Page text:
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J Ment Health. 2010 Feb;19(1):34-42. doi: 10.3109/09638230903469137.

Service users' experience of receiving bad news about their mental health.

Author information

1
International Centre for Nursing Ethics, Division of Health and Social Care, Faculty of Health and Medical Sciences, University of Surrey (project conducted when employed by Faculty of Health and Social Care Sciences, Kingston University and St George's University of London), Guilford, Surrey, UK. a.gallagher@surrey.ac.uk

Abstract

BACKGROUND:

The breaking and receipt of bad news is little referred to in the mental health literature, particularly from a service user perspective.

AIMS:

This project aimed to gain understanding of service users' experiences of receiving good and bad news from mental health professionals.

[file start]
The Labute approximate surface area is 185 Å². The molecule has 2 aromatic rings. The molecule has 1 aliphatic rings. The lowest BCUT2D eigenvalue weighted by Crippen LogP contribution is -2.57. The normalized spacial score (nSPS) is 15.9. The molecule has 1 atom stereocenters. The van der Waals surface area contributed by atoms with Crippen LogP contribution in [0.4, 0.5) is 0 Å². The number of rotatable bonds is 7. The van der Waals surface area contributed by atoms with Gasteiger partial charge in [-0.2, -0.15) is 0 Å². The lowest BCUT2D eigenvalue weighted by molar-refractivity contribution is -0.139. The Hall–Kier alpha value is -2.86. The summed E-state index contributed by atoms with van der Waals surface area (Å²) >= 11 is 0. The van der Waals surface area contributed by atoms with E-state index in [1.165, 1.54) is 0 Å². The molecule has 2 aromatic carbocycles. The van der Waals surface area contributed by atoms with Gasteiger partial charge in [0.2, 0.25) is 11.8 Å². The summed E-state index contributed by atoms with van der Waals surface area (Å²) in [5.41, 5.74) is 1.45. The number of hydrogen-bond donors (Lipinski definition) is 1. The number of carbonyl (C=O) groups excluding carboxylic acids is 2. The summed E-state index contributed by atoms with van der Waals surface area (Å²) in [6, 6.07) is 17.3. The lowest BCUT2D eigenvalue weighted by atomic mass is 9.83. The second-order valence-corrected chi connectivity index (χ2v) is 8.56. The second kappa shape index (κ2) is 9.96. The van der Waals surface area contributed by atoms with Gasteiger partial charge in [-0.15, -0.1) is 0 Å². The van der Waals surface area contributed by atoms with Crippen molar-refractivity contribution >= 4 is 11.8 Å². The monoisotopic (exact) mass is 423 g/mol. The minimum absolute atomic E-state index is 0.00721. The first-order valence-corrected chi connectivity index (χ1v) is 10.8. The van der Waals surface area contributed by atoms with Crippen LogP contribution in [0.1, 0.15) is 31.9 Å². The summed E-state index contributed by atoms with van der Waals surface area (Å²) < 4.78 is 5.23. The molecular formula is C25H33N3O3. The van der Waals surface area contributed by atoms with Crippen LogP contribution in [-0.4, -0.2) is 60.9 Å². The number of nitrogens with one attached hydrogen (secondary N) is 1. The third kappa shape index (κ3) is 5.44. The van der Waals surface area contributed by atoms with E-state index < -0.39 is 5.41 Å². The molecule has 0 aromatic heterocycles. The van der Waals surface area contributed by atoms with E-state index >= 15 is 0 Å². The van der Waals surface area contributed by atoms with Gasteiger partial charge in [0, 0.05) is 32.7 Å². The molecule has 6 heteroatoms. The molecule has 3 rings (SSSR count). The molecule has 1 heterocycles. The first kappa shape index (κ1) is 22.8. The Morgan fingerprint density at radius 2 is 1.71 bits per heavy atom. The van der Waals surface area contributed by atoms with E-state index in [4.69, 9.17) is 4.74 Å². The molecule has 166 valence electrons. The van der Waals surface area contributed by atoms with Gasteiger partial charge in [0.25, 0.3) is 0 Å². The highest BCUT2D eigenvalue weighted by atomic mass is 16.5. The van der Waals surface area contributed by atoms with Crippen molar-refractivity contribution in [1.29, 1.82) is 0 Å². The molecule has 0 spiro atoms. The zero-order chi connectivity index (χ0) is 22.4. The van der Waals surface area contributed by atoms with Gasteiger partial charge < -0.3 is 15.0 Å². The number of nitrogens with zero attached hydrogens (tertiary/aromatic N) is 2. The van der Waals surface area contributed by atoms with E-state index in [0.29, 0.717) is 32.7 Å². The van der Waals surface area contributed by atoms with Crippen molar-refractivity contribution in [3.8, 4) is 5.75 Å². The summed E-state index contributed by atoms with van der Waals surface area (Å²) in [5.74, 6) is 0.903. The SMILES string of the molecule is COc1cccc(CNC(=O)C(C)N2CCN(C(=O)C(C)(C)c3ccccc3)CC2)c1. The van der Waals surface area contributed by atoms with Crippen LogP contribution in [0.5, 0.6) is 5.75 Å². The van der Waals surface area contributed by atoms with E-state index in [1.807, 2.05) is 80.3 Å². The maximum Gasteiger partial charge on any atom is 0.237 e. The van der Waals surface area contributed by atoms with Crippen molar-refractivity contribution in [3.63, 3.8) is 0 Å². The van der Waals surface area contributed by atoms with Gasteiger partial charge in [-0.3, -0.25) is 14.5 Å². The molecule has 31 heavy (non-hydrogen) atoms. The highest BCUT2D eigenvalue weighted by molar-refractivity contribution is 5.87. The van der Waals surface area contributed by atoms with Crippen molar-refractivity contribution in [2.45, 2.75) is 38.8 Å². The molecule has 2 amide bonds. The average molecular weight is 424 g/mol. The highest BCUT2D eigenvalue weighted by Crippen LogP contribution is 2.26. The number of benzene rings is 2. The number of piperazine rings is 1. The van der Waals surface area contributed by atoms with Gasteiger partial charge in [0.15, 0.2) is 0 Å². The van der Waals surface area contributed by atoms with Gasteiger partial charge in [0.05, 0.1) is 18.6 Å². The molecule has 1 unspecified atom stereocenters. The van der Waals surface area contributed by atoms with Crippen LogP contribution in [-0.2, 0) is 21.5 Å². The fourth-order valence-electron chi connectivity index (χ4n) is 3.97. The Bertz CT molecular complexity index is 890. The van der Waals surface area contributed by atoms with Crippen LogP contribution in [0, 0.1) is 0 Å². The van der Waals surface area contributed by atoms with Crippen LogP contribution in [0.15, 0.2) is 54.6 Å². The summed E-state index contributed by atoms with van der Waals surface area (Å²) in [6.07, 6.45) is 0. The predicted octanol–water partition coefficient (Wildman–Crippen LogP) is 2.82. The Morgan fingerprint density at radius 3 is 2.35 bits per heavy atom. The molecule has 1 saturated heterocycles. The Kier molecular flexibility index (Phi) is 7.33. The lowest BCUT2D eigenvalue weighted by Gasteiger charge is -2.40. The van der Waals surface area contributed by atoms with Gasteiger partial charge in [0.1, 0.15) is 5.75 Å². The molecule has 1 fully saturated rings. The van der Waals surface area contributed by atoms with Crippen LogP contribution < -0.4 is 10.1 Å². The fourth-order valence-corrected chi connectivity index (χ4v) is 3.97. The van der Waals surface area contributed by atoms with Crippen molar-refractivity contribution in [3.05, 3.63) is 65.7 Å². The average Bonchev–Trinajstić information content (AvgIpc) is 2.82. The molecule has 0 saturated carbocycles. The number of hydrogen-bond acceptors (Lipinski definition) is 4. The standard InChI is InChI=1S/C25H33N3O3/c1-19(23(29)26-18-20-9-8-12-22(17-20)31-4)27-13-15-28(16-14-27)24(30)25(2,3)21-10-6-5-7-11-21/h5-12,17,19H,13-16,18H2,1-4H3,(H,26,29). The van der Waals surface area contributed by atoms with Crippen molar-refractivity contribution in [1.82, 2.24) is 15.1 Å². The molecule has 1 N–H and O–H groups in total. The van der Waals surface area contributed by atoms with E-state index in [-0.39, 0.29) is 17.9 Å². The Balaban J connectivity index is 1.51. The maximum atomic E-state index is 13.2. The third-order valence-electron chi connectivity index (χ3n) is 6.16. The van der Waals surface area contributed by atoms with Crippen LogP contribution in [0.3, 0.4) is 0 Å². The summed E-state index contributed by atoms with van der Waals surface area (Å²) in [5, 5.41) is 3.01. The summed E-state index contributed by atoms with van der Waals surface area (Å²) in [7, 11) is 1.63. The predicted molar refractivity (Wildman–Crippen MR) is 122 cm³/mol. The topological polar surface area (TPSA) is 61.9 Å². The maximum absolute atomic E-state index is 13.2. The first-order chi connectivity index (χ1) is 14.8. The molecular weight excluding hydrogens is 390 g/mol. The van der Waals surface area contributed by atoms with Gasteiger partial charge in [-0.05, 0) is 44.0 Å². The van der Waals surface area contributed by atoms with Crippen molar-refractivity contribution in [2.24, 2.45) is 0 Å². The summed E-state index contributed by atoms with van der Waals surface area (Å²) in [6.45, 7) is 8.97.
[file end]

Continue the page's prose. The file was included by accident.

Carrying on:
METHOD:

Ten semi-structured interviews were conducted in which mental health service users recounted key moments when good or bad news was delivered to them and described the impact of that news on their psychological well being. Transcripts were analysed thematically.

RESULTS:

The receiving of a diagnosis could be perceived as bad news or a cause of confusion where a diagnosis is changed. The importance of trust in professionals, the use of adequate time and information was considered important in buffering the impact of potentially bad news. The technique of comparing a mental disorder to a physical disorder is not always helpful.

CONCLUSIONS:

The delivery of bad news in mental health is more complex than a "good or bad news" paradigm and it should be done in the context of a good therapeutic alliance. An individualized approach to delivering news about diagnosis is advocated.

PMID:
20380496
DOI:
10.3109/09638230903469137
[Indexed for MEDLINE]
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